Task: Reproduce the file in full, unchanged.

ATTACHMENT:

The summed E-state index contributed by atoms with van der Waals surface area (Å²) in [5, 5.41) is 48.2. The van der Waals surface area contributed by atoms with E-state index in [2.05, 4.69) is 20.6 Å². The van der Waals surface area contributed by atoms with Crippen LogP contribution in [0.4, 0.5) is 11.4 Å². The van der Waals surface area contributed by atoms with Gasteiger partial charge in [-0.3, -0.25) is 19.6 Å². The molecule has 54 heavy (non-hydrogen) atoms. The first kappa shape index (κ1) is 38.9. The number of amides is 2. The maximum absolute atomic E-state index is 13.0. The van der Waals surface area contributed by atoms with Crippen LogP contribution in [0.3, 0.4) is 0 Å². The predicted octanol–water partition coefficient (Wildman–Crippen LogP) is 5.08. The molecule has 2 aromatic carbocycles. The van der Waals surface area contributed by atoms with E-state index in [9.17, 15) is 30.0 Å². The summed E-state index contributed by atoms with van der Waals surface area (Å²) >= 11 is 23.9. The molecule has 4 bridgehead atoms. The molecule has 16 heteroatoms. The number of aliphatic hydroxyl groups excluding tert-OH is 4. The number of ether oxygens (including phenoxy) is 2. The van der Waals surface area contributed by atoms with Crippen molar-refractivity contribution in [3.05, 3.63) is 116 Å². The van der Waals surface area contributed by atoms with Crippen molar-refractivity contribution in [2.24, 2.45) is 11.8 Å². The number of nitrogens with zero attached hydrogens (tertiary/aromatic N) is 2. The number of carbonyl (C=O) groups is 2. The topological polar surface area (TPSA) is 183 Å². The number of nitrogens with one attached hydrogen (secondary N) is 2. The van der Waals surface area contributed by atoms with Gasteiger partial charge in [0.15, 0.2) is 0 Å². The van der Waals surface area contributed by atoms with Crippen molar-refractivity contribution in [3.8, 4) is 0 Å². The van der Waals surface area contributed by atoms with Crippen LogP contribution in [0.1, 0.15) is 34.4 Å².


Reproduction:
The summed E-state index contributed by atoms with van der Waals surface area (Å²) in [5, 5.41) is 48.2. The van der Waals surface area contributed by atoms with E-state index in [2.05, 4.69) is 20.6 Å². The van der Waals surface area contributed by atoms with Crippen LogP contribution in [0.4, 0.5) is 11.4 Å². The van der Waals surface area contributed by atoms with Gasteiger partial charge in [-0.3, -0.25) is 19.6 Å². The molecule has 54 heavy (non-hydrogen) atoms. The first kappa shape index (κ1) is 38.9. The number of amides is 2. The maximum absolute atomic E-state index is 13.0. The van der Waals surface area contributed by atoms with Crippen LogP contribution in [0.3, 0.4) is 0 Å². The predicted octanol–water partition coefficient (Wildman–Crippen LogP) is 5.08. The molecule has 2 aromatic carbocycles. The van der Waals surface area contributed by atoms with E-state index in [9.17, 15) is 30.0 Å². The summed E-state index contributed by atoms with van der Waals surface area (Å²) >= 11 is 23.9. The molecule has 4 bridgehead atoms. The molecule has 16 heteroatoms. The number of aliphatic hydroxyl groups excluding tert-OH is 4. The number of ether oxygens (including phenoxy) is 2. The van der Waals surface area contributed by atoms with Crippen molar-refractivity contribution in [3.05, 3.63) is 116 Å². The van der Waals surface area contributed by atoms with Crippen molar-refractivity contribution in [2.24, 2.45) is 11.8 Å². The number of nitrogens with zero attached hydrogens (tertiary/aromatic N) is 2. The number of carbonyl (C=O) groups is 2. The topological polar surface area (TPSA) is 183 Å². The number of nitrogens with one attached hydrogen (secondary N) is 2. The van der Waals surface area contributed by atoms with Gasteiger partial charge in [0.15, 0.2) is 0 Å². The van der Waals surface area contributed by atoms with Crippen molar-refractivity contribution in [3.8, 4) is 0 Å². The van der Waals surface area contributed by atoms with Crippen LogP contribution in [0.1, 0.15) is 34.4 Å².